Steve Fox, CIO at Caltex discusses why the organisation took the plunge with a public cloud service.
Microsoft is rolling out a family plan for its Office 365 service that supports up to five machines under a single subscription, which the company says is enough to cover a typical household.
Microsoft's Office 365 service has suffered two email outages within a week of each other that affected some customers in North and South America that stemmed from different causes but ended in the same result: failed email delivery.
Seeking to beef up its products and services for small and midsize businesses, AT&T Monday announced that it will offer Microsoft Office 365 as a cloud-based service.
The battle between Microsoft and Google for office cloud dominance reminds me of the clash of the Titans. Microsoft and its classic on-premises business model is like Gaia, the earth goddess, and Google with its disruptive lightening bolt, is like Zeus, a sky god and a next generation kind of god.
Latest blend of Exchange, SharePoint, and Lync servers in the cloud combines an excellent feature set with easier setup and management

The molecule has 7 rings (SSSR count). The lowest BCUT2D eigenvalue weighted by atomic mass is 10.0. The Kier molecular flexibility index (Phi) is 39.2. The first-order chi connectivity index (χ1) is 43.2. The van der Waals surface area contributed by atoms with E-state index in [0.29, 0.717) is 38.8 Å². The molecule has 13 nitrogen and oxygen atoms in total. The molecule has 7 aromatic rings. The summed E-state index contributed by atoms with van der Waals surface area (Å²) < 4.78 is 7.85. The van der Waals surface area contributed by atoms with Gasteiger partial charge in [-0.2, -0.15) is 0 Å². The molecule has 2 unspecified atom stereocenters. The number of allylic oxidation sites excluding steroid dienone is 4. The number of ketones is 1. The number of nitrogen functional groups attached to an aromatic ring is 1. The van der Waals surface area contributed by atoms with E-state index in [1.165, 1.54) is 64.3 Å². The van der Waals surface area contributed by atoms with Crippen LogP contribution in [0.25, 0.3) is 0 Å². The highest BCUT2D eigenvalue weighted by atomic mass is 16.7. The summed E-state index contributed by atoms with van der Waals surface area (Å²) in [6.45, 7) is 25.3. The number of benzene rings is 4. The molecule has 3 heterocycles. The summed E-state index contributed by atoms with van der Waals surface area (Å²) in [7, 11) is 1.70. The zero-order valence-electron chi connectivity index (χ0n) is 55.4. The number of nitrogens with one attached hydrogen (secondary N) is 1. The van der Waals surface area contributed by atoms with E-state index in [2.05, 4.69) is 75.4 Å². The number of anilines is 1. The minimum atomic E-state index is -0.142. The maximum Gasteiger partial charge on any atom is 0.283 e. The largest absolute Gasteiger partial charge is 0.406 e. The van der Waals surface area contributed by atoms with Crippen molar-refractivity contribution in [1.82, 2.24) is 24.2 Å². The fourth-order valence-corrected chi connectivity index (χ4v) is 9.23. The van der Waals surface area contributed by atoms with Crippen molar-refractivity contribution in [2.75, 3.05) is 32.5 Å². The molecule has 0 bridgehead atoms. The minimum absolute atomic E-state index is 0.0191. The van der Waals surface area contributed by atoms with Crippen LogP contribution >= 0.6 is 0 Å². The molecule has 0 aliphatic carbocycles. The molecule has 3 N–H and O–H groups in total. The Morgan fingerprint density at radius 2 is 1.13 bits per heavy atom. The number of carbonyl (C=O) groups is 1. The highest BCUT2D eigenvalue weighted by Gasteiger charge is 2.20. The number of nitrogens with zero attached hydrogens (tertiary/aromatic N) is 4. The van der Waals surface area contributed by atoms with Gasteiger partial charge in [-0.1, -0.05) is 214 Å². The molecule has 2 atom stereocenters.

The shortfalls of Google Apps will likely resonate with the inordinate amount of Microsoft shops in the industry. Years of investment in SharePoint developers, Exchange support teams and business processes built around the fickle aspects of Microsoft Office and its ribbon interface cannot be discarded easily. That’s ultimately where Microsoft’s strength is likely to reside. No matter when its Office 365 bundle is released, and despite numerous attempts to forge links between legacy applications and Google Apps, the complexity of a migration for a large organisation would likely be a headache most CIOs are eager to avoid. At least, that can be said for Coca Cola Amatil CIO, Barry Simpson.
Ultimately, some of the problems facing Microsoft’s Cloud strategy are those affecting many of its long-standing product suites. “Clearly Microsoft is trying to back-solve that problem to the legacy product set and clearly that’s problematic,” AAPT’s chief operating officer and effective CIO, David Yuile, says.
IT behemoths, Microsoft and Google, have for years been embroiled in battles over who would control the move by different industries to the Cloud. Since at least 2007, Australian universities and education authorities eager to outsource their email have turned to either provider in lieu of limited competition from the market. For the next battle, however, the stakes are higher. Both Google and Microsoft are betting all of their chips on a sector that is likely to prove much more lucrative than any before it: Enterprise.
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